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Travel & Exploration

Buy first editions and rare books, including copies in fine bindings, relating to travel and exploration. Narrow your search down by using the sub-categories in the side-bar on the left.

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  1. Journal kept during the Russian War:

    Journal kept during the Russian War:

    From the Departure of the Army from England in April, 1854, to the Fall of Sebastopol.
    First edition. Elusive and highly desirable narrative of the Crimean War by the wife of Paymaster Henry Duberly of the 8th Hussars, part of the legendary light brigade. "Although she missed the battle of the Alma and saw only the aftermath of the battle of Inkerman, she witnessed the cavalry charges at Balaklava and the assault on Malakhov, experienced the winter privations, and rode into Sevastopol soon after it fell. Learn More

    Date of Publication: 1855

    Published: London

    Stock Code: 385635


  2. 116656

    The Heart of the Antarctic.

    Being the story of the British Antarctic Expedition 1907–1909. With an Introduction by Hugh Robert Mill, D.Sc. An Account of the First Journey to the South Magnetic Pole by Professor T. W. Edgeworth David, F.R.S.
    First US edition, first printing; a superior copy: the attractive original cloth bindings very bright. Shackleton's account of the British Antarctic Expedition of 1907–9 (Nimrod) was reviewed on publication by the Manchester Guardian as "the best book of Polar travel which has ever been written". The sledge expedition "to the south magnetic pole was one of the three foremost achievements of this expedition. Learn More

    Date of Publication: 1909

    Published: Philadelphia

    Stock Code: 116656


  3. 116593


    First published in the Cornhill Magazine 1862-3, Eliot's novel of Renaissance Florence became a popular souvenir for late "Grand Tourists" when presented thus. This copy has the ownership inscription of "Mary H. Chapman, London", dated Florence 1901 to the first blank. Learn More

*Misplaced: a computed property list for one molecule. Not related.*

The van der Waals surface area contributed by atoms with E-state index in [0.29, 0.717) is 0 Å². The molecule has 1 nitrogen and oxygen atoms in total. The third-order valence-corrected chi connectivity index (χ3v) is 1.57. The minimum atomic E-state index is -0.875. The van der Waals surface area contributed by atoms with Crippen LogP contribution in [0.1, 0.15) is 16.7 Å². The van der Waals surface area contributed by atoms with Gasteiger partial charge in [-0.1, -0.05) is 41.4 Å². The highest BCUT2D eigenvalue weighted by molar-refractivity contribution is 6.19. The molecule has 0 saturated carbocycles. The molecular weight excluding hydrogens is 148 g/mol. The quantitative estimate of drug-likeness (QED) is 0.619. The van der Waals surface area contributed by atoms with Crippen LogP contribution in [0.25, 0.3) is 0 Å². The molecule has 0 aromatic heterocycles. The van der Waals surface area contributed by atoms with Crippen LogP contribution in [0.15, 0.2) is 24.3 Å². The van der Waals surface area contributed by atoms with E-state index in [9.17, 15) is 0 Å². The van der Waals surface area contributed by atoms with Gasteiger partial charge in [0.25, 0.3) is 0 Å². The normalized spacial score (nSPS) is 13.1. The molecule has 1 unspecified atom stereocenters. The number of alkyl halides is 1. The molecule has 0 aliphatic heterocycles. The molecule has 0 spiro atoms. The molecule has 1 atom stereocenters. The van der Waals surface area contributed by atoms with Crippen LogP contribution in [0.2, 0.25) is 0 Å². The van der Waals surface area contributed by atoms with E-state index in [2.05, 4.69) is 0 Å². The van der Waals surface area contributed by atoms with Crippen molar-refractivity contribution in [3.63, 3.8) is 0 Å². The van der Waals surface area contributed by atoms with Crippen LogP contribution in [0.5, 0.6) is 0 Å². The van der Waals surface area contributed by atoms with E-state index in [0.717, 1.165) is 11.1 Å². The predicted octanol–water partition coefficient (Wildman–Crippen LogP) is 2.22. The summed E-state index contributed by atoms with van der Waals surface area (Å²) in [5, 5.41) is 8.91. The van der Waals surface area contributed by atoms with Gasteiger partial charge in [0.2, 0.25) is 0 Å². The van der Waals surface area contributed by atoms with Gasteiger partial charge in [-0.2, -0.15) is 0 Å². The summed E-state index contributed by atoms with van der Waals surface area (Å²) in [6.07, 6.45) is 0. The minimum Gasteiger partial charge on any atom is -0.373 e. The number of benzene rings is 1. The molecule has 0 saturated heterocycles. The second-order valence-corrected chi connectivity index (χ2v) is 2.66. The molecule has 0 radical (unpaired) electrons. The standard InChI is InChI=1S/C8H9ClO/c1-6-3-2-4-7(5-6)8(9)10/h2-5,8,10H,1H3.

Date of Publication: 1898

    Published: London

    Stock Code: 116593


  4. 116592

    Saishin Manshu shaschincho. The latest Manchuria Photograph Album.

    Fourth annual printing of this extremely uncommon photographic propaganda piece extolling the attractions, and rapid development of Manchuria, issued in the year before the declaration of the Japanese puppet state of Manchuokou. No copies located in OCLC, a copy of the 1932 issue in BnF, a 1938 issue at Princeton, and a 1943 version at Harvard). The "narrative" of the album opens with views of the port at Dailian, the docking of Osaka Shosen Steamships, views around the city, the South Manchurian Railway Company headquarters, electric trolley-buses, bustling street scenes, the Manchurian Railway Company Hospital, and numerous Russo-Japanese memorials and battlefields. Learn More

    Date of Publication: [1931]

    Published: [Dailian, (Dairen, Port Arthur), China]

    Stock Code: 116592


  5. 116543comp

    Revolt in the Desert.

    Presentation copy of the third impression, inscribed "To Brendy, Feb. 22. 1927, from Eric H. Kennington" on the front free endpaper, with an original sketch by Kennington of a baby's face with a halo and angel wings. With a laid-in slip of Kennington's Holly Copse (Goring Heath, Oxon) notepaper inscribed by his wife Celandine "To dear Brendy with ever-growing love & gratitude from Eric & Celandine Ap[ril] 1927", and Celandine's transcription of Lawrence's dedicatory poem to the complete edition Seven Pillars of Wisdom, "To S. Learn More

    Date of Publication: 1927

    Published: London

    Stock Code: 116543

    Signed: Yes


  6. 116540

    Pictures from Italy.

    With Vignette Illustrations on Wood, by Samuel Palmer.
    First edition of Dickens's second travel book. Dickens toured Italy between 1844 and 1845. "Clarkson Stanfield had agreed to illustrate the text for Dickens but, when he read those passages of the narrative in which Dickens satirises the excesses of Catholic devotion, he resigned from the project. Stanfield was himself a prominent English Catholic, after all, as Dickens knew, and he could scarcely be connected with a publication which treats his Church's ritual as little more than a parade of mummers … As usual, [Dickens] went at once into action in order to find a substitute; fortunately and curiously, he chose a young artist who then had no real reputation, Samuel Palmer, whose wonderful illustrations are not the least of the merits of Pictures from Italy in its final state" (Peter Ackroyd, Dickens, 1990, pp. Learn More

    Date of Publication: 1846

    Published: London

    Stock Code: 116540